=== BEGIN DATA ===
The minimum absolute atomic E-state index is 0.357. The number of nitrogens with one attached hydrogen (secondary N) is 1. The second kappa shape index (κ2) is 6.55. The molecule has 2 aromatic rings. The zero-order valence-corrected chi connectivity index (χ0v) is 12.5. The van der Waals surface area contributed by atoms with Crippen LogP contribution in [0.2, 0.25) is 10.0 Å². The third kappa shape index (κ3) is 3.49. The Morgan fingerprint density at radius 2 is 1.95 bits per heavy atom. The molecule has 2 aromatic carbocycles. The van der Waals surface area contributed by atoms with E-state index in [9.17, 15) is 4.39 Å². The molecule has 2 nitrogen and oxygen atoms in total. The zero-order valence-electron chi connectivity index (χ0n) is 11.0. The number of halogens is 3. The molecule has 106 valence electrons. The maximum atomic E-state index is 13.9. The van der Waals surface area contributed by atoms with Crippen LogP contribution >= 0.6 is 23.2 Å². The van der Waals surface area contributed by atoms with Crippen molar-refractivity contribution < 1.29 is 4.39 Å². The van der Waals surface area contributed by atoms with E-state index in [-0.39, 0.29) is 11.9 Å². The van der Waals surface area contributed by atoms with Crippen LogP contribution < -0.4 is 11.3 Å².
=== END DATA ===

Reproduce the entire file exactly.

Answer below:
The minimum absolute atomic E-state index is 0.357. The number of nitrogens with one attached hydrogen (secondary N) is 1. The second kappa shape index (κ2) is 6.55. The molecule has 2 aromatic rings. The zero-order valence-corrected chi connectivity index (χ0v) is 12.5. The van der Waals surface area contributed by atoms with Crippen LogP contribution in [0.2, 0.25) is 10.0 Å². The third kappa shape index (κ3) is 3.49. The Morgan fingerprint density at radius 2 is 1.95 bits per heavy atom. The molecule has 2 aromatic carbocycles. The van der Waals surface area contributed by atoms with E-state index in [9.17, 15) is 4.39 Å². The molecule has 2 nitrogen and oxygen atoms in total. The zero-order valence-electron chi connectivity index (χ0n) is 11.0. The number of halogens is 3. The molecule has 106 valence electrons. The maximum atomic E-state index is 13.9. The van der Waals surface area contributed by atoms with Crippen LogP contribution >= 0.6 is 23.2 Å². The van der Waals surface area contributed by atoms with Crippen molar-refractivity contribution < 1.29 is 4.39 Å². The van der Waals surface area contributed by atoms with E-state index in [-0.39, 0.29) is 11.9 Å². The van der Waals surface area contributed by atoms with Crippen LogP contribution < -0.4 is 11.3 Å².